RiverFest treats crowds to cars, boats and fair rides

Published 2:09 pm Monday, May 8, 2017

The sun shone on a beautiful spring day in the park as folks attended the fourth day of RiverFest at RiverFront Park in Port Neches.

Lines of vintage cars covered the green expanse of the park as several attendees milled about, going between the car shows and the fair grounds beside the park. People camped out beneath trees while the sounds of boat engines buzzed in the background.

Out admiring the scores of cars on display, Emmett Hollier and Kirk Gillespie struck up a conversation with one of the owners, Dan Coleman.

Subscribe to our free email newsletter

Get the latest news sent to your inbox

“It’s a great event,” Hollier said of the festival. “You can’t beat the weather. It’s a way to bring the family together.”

Gillespie seemed to agree, citing the small town atmosphere of the Mid-County community.

“It’s a small town event. That’s kind of been lost in society today.”

Gillespie went on to comment on the familial nature of RiverFest’s society.

“You see parents bringing their kids out here to see the cars and exploring the era of that car with them.”

“It’s family values,” Coleman said.

Coleman got into buying and fixing up cars four years ago with an ’81 Jeep Scrambler. He now had a beautiful blue car on display at RiverFest.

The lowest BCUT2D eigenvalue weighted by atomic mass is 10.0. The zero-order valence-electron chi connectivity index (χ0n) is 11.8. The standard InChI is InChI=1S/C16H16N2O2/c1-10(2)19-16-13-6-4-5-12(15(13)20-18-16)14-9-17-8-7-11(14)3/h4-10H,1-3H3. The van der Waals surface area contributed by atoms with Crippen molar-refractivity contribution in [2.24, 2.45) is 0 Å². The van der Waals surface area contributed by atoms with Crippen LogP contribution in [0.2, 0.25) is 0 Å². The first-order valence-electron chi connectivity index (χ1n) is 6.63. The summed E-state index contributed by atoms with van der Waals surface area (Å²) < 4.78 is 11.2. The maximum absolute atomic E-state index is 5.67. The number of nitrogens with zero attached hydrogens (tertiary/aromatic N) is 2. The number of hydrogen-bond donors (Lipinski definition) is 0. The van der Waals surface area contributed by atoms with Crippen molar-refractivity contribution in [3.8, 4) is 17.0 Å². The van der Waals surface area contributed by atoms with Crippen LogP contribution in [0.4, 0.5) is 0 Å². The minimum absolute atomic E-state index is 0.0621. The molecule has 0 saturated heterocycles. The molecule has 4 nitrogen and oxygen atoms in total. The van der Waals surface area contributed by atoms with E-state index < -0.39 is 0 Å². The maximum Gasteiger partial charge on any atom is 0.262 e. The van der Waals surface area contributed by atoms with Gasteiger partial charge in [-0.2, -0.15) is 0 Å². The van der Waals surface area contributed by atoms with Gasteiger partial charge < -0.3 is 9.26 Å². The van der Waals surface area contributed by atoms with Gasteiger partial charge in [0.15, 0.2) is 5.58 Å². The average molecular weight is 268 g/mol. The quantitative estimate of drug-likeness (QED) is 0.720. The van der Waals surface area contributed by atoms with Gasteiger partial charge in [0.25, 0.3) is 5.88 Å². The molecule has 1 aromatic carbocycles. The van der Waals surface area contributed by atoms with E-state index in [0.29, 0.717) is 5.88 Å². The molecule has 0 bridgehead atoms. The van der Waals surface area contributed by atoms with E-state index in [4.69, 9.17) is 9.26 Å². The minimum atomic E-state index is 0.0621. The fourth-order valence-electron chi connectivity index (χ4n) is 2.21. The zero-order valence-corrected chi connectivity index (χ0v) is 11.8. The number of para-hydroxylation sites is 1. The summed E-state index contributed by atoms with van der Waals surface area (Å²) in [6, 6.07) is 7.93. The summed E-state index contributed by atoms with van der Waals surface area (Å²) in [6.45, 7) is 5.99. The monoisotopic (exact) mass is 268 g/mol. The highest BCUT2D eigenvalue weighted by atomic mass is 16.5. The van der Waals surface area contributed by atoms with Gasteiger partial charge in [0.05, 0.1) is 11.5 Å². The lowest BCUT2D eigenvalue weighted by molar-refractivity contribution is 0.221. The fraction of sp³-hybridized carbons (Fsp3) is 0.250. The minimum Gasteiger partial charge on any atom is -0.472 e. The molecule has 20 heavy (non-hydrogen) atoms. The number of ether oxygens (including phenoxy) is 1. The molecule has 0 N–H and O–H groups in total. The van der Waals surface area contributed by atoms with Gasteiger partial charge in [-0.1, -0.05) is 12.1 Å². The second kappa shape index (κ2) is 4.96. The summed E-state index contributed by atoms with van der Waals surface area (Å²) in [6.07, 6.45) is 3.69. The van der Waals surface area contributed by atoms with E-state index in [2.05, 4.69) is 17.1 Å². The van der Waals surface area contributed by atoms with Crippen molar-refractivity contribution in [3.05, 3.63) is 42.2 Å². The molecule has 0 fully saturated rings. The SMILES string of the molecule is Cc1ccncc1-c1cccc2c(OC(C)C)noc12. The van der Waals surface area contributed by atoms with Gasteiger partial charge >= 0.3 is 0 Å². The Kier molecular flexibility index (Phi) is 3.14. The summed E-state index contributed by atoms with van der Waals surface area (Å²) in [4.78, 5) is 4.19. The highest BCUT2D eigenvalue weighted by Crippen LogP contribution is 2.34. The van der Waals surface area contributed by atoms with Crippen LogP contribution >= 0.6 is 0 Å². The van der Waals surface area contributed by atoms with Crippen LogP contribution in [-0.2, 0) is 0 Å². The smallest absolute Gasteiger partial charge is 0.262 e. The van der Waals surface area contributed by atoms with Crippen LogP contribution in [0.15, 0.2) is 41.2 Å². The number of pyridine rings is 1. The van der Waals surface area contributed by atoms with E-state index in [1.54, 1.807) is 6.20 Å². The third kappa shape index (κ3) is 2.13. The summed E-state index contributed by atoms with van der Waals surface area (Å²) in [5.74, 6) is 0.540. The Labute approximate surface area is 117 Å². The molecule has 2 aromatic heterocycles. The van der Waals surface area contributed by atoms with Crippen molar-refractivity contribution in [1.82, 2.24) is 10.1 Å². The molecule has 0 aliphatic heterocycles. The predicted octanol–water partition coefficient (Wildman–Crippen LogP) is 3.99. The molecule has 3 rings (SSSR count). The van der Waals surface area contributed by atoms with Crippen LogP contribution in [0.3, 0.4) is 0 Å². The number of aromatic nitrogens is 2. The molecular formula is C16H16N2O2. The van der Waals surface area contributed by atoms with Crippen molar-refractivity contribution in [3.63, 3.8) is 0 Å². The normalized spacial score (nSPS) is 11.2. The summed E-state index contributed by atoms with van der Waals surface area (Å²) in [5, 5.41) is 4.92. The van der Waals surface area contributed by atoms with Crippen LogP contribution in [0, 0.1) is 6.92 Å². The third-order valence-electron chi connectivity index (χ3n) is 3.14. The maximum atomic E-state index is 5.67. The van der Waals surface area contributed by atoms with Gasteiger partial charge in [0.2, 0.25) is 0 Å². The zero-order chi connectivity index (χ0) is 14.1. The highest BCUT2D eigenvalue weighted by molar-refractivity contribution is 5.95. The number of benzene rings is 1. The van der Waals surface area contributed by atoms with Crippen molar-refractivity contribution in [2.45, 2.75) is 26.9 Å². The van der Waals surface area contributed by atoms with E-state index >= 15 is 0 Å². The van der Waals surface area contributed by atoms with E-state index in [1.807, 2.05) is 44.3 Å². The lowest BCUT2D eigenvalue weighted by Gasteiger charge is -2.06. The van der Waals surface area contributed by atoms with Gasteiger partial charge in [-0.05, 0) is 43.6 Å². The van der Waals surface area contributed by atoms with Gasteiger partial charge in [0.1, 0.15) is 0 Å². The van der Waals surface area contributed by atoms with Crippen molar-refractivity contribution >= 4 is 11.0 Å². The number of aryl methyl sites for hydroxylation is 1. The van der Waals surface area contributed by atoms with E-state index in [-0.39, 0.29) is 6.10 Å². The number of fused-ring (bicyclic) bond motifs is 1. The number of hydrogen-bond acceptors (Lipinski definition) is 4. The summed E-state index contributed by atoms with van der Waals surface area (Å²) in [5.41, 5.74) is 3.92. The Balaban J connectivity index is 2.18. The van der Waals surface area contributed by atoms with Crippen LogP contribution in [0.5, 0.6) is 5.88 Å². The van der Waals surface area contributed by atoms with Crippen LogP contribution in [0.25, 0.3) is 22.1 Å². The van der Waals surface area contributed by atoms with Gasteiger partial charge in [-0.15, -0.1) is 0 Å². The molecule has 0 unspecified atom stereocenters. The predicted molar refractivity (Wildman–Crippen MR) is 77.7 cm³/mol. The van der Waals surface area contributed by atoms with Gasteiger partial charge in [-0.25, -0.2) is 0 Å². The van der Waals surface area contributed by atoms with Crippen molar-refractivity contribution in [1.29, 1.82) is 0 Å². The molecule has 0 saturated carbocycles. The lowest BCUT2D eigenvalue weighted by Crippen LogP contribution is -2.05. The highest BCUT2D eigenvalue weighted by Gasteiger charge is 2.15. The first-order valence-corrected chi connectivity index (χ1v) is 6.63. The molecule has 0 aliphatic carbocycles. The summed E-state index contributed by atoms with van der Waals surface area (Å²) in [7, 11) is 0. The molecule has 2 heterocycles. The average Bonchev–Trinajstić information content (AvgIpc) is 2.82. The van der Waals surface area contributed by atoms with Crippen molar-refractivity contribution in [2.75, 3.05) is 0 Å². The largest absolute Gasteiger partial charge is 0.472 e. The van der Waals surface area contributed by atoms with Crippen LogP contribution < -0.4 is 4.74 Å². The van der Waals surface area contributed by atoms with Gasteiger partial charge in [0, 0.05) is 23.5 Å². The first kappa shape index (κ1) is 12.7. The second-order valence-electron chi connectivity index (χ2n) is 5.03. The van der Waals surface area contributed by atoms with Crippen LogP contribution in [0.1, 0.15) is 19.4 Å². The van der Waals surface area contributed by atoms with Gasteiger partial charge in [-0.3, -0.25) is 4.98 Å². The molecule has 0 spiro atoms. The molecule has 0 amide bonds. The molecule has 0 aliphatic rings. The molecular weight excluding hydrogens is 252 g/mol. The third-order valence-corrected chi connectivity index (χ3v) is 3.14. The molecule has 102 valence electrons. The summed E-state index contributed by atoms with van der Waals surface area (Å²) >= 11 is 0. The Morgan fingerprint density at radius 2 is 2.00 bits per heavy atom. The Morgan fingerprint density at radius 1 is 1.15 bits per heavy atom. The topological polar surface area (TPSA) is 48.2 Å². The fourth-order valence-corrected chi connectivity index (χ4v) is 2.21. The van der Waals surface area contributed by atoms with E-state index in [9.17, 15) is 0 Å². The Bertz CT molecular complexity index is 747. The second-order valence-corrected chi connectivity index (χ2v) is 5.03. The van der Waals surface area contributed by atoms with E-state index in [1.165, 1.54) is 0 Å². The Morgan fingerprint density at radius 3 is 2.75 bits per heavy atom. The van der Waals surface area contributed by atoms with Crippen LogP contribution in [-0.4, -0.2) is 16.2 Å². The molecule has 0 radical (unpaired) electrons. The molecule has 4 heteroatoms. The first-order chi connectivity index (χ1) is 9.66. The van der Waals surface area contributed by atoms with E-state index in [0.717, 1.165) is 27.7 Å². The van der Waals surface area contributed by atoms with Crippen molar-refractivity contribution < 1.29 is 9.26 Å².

“It was my first college roommate who got me interested,” Coleman said. “He had 17 cars.”

Coleman said the appeal of the car show and RiverFest at large was everyone could come out there and find something in common, a shared interest between enthusiasts and casuals alike.

“The craftsmanship being displayed is amazing,” Gillespie said. “These guys have some serious skill.”

Gillespie pointed out his own vehicle, a pristine midnight-black Jeep.

“Old or new, they’re a money pit,” he said with a laugh. “But it’s got to be something you enjoy.”

On the other side of the park at the fair, Sherry Foster and Margaret Tolliver were taking their grandchildren to enjoy some rides.

“It’s our third year here,” Tolliver said, before commenting that it was “the river, the noise, the sound of the boats” that keeps bringing her out to RiverFest.

“It’s not congested like the state fair.”

The sound of powerboats could be clearly heard over the din of conversation and laughter, as racers, spectators and officials from the U.S. Coast Guard, Texas Parks and Wildlife and Jefferson County Sheriff’s Department were on hand to watch the boats speed through the water.

MK1 Brian Royak was among the security officials present at the pier where racers were testing their Formula Lights powerboats.

“Today, they’re testing their boats, tweaking them and trying to find that sweet spot before the race,” Royak said.

Royak has been working security at RiverFest for five years, and he explained that part of the Coast Guard’s duties were to facilitate communication between boats and ensure a clear and safe water space between racers and recreational craft.

However, his duties did not preclude him from taking part of the beautiful weather and friendly atmosphere.

“I like interacting with the community and educating them,” Royak said. “This race is for the community and to show everyone a good day.”